When we saw that Gotham was premiering today, we immediately remembered running into this awesome Selina Kyle at DragonCon 2015! We both love the show, and Selina has to be our favorite character (though Harvey Bullock comes in a close second). This cosplayer was so in character when we bumped into her that I made sure to check my camera bags to see if anything was missing. Hold onto your cell phones! Who else is watching tonight?
One of the best things about DragonCon is the chance to see cosplayers go all out for their favorite fandom. We knew the Skyrim cosplayers would not disappoint, so we went to their photoshoot on Friday to grab a few shots. Skyrim is an immersive action role playing game set in a fantasy setting. I have only played the game a little because there is so much to it and the possibilities are endless. For someone as indecisive as me, I find it simultaneously beautiful and overwhelming.
One of the great things about cosplay for such a game is the fact that you can cosplay a NPC (non-player character) with established attributes, or you can play your own character that you build in the game. Again, the possibilities become endless and you can have a great deal of variety without the added pressure of the “did I get it right?” question that plagues those cosplaying established characters. At any rate, these costumes were fun.
If you don’t know how these meet and shoots go, many times they assemble the whole group and then little subgroups of characters. We tend to focus on individual characters, so we practiced our portraiture in taking these shots.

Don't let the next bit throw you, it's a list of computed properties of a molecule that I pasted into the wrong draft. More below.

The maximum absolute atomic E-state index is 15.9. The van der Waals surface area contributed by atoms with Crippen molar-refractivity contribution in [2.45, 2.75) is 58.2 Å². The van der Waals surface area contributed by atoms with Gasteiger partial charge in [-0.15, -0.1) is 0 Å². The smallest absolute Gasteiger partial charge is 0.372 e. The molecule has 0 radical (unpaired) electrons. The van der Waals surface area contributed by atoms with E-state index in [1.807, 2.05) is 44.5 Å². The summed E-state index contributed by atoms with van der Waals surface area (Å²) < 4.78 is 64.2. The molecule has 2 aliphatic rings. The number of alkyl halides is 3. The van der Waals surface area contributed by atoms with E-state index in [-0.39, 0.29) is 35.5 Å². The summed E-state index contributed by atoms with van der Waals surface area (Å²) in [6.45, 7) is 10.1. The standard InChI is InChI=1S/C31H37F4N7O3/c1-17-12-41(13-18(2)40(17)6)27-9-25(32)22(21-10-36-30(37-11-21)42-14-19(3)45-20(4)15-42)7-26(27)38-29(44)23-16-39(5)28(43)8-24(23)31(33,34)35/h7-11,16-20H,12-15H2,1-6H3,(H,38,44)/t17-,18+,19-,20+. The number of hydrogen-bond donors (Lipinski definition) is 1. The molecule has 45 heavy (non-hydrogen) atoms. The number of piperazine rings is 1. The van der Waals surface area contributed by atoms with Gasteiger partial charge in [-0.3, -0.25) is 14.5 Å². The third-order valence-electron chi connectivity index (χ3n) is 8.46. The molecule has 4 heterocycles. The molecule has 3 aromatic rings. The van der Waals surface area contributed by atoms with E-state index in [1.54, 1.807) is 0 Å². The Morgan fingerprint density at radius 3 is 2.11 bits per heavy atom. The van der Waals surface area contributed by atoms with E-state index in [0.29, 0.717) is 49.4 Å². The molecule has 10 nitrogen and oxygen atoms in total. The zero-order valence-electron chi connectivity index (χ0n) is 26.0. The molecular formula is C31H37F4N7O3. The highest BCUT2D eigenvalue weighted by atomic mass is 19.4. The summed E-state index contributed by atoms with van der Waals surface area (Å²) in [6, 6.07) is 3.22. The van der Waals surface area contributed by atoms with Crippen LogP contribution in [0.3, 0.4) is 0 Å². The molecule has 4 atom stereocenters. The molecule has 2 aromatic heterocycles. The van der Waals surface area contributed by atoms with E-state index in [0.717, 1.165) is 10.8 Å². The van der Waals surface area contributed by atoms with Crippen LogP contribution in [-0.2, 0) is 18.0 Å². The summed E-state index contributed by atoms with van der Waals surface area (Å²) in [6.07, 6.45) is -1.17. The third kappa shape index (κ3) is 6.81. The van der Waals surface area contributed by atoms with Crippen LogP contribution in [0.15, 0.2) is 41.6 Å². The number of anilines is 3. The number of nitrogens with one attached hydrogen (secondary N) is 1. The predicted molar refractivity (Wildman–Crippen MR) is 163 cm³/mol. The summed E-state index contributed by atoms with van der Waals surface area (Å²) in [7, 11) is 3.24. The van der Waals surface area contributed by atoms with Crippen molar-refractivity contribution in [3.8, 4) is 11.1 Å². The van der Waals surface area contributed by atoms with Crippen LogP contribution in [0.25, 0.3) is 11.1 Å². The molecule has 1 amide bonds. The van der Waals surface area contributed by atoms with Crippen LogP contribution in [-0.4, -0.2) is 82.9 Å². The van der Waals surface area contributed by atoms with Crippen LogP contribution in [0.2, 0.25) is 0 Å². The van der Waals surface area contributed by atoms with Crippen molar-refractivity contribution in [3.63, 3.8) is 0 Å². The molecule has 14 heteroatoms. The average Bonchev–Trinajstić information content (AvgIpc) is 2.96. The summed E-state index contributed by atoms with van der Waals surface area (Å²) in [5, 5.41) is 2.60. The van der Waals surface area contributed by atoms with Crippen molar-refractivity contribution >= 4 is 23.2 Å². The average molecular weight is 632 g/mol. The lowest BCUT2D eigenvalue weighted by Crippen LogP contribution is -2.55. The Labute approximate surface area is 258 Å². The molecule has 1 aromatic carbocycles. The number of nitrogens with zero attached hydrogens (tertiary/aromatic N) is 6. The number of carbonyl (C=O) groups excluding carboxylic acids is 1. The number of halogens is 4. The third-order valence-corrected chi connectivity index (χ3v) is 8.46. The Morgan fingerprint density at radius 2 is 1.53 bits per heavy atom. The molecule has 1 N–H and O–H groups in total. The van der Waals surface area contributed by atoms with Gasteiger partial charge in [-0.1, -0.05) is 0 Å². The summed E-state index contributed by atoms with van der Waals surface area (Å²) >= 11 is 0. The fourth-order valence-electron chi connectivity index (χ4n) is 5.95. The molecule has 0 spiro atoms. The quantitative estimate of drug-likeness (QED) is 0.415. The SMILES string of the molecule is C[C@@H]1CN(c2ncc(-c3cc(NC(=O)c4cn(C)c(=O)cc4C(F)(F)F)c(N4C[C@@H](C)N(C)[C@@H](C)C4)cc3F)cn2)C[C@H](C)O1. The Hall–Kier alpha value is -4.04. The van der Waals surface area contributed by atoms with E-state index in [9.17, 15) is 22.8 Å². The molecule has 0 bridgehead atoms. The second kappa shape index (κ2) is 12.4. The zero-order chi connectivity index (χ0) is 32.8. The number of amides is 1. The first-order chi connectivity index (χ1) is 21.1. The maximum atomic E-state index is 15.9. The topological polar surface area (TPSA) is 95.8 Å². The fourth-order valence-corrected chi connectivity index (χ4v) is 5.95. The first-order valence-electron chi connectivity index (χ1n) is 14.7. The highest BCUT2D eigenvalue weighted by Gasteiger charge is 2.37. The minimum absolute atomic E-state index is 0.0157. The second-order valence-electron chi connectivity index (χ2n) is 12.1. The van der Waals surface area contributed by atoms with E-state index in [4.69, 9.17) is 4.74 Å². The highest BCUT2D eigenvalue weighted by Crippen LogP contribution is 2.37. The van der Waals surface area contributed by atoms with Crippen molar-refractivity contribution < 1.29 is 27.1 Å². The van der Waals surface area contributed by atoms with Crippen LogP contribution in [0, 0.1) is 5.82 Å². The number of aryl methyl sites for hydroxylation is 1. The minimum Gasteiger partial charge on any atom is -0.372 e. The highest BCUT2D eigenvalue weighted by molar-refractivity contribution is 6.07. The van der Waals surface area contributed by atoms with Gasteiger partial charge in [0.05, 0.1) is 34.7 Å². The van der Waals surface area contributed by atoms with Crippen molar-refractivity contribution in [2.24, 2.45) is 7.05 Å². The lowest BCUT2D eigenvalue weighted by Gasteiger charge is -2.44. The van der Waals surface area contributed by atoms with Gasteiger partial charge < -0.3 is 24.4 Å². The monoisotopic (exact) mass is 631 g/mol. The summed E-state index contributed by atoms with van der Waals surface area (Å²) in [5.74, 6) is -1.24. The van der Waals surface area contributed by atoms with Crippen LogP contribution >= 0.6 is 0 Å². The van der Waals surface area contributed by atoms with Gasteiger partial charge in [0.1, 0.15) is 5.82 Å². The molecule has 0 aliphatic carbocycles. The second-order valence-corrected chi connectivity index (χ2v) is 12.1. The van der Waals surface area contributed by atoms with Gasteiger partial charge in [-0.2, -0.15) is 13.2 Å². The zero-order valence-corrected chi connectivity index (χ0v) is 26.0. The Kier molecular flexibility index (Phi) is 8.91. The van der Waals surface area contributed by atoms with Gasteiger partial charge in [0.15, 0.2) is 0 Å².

So my Arcanum Sphere 2 cohort has become obsessed with (or possessed by) this fun twirl technique in Photoshop. I finally got around to joining in the fun today. I wanted to pick something both colorful and spiritual, so I chose this photo from the Tibetan sand mandala process I witnessed in the spring. I followed the examples from Alicia D’Amico’s twirling tutorial (see the end of the post for the video).
After doing the basic work of the tutorial, I played with some lighting, saturation, and contrast issues in Viveza by NiK Software and then made some color adjustments in Lightroom.
The resulting pattern reminds me of both a lotus flower and the acorn. Additionally, the sweeping lines of color from the corners reminded me of the process of mandala destruction as the monks brush the sand towards the center of the image.
After playing with the saturation slider, I also wanted to try a monochrome image. I decided to do a split-tone version of the same image in MacPhun’s Tonality Pro. This gave me a totally different feeling, with more appreciation for the lines, structure, and appearance of light and shadow in the image.